Lift Weights Slowly for Good Gains with Less Risk

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How fast should you move the iron when you’re weightlifting?

You can find experts suggesting everything from explosive movement to very slow movement. Years ago, a famous bodybuilder, whose name escapes me at the moment, was a huge proponent of slow lifting, but as is often the case, these assertions were just anecdotal rather than based on scientific testing protocols. More recently, however, Japanese researchers have shown that slow lifting can give great gains with less risk.

Comparing weightlifting speeds scientifically.

The Japanese researchers originally did an experiment where they had subjects do leg extensions either slowly, normally or not at all. They found that that those who slowly lifted about 55–60% of their max had similar gains in mass and strength as those who lifted 80–90% of their max at a more normal pace.

Based on that result, they decided to do a broader study that would look at exercises more like people might actually do as part of a strength training program. In this case they had subjects do squats, chest press, lat pull downs, ab crunches and back extensions using Cybex and Nautilus machines (boo hiss! We don’t like machines).

Subjects did their exercises to a metronome to ensure consistent timing. In all cases, strength gains were similar among the slow lifters and the fast lifters, with one exception. In the case of back extensions, the fast lifters had a statistically significant advantage over the slow lifters. They also had better numbers in some other categories, but not to a statistically significant level.

Both groups of lifters had statistically similar gains in muscle mass and both gained significantly more muscle mass than the non-lifting control group. In other words, doing something is better than doing nothing, and fast and slow programs gave similar results.

How slow is slow?

The researchers had their slow lifters take three seconds during the eccentric phase (that is the lifting portion in most cases) and three seconds in the concentric phase, with no rest in between reps. The fast lifters lifted at a more standard speed of one second for the concentric phase, one second for the eccentric phase, and one second pause between reps.

They note that lifting at speeds of five seconds or slower would result in lifting with weights too light to restrict blood volume and to cause lactate buildup and other factors that signal for muscle growth. So there is a point where slow becomes too slow, unless you’re working pure endurance.

The other key point is that in this context, “fast” lifting (the researchers using the term “high intensity”) is not about power generation as in the case of Olympic lifts or plyometrics. We’re talking more about standard cadence, bodybuilding style lifts versus extra-slow lifts. Neither of these is a power-building protocol.

Some key points to pay attention to

  • The slow workouts are not easy. In both protocols, subjects lift to failure in eight repetitions, so they are lifting very hard, just changing the way they reach exhaustion.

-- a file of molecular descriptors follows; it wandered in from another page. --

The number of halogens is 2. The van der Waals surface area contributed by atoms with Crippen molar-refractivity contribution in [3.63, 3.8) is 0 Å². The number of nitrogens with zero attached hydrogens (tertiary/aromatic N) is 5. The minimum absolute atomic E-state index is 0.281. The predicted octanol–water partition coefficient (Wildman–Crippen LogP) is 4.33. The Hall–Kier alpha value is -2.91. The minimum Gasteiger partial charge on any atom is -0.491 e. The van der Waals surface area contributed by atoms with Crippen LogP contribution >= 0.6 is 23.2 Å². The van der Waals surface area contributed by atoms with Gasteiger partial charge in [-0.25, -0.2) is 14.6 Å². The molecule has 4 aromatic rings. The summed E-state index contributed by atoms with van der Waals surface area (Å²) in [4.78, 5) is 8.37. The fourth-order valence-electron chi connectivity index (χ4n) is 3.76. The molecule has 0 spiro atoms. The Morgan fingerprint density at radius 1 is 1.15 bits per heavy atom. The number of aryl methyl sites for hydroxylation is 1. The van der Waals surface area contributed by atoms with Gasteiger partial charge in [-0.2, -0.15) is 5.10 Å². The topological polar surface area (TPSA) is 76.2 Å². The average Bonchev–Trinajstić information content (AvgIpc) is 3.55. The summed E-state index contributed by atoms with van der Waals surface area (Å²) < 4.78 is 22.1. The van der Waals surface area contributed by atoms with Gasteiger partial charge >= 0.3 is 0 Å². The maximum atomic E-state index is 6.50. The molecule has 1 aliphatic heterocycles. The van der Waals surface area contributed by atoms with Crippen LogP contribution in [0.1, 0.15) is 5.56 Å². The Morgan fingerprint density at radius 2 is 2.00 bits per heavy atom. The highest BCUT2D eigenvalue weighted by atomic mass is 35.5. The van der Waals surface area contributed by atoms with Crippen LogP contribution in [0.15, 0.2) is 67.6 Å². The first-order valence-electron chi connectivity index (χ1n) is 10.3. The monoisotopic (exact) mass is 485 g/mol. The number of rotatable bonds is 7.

• The weights are not that light. These are not the little rubber weights from the aerobics room. Again, this is a hard workout. Charts showing muscle activity in each protocol were obtained with the slow lifter squatting 75kg (165 pounds) and the fast lifter squatting 102kg (225 pounds). Granted these are not huge numbers, but they’re not that light for 8 reps either.
  • These results were for untrained males. It’s not clear how well-trained athletes would respond. In general though, the body adapts to new stresses, so an athlete using a standard training program might see greater gains using a slow method because it presents a new challenge, or possibly less effect because their muscles are already trained and would not respond to lower weights. That remains to be tested.

Who should try slow lifting?

This is an open question, but some groups are definitely good candidates.

  • Elderly people and people with orthopedic issues. The slow lifting program, because of the lower weights, places less stress on the joints. This makes it good for anyone with orthopedic weakness or injuries. That includes people with prior injuries and the elderly. Elderly people experience a high incidence of injury when lifting at their one-rep max because of orthopedic instability.
  • People with heart conditions or arterial weakness, again including the elderly. Lifting lighter weights more slowly results in similar muscle oxygenation and lactate buildup, but dramatically lower blood pressure. The blood pressure spike caused by lifting heavy weights puts some people at risk, making the slower but lighter program safer for them.
  • Athletes. As I say, there is no evidence yet about how this applies to trained athletes. We can look forward to more experiments for a definitive answer, but athletes coming off injury or who have otherwise stressed their joints might be able to use slow lifting to maintain good strength while healing their joints.

Source: Michiya Tanimoto et alia, “Effects of whole-body low-intensity resistance training with slow movement and tonic force generation on muscular size and strength in young men,” Journal of Strength and Conditioning Research, 22(6)/1926–1938

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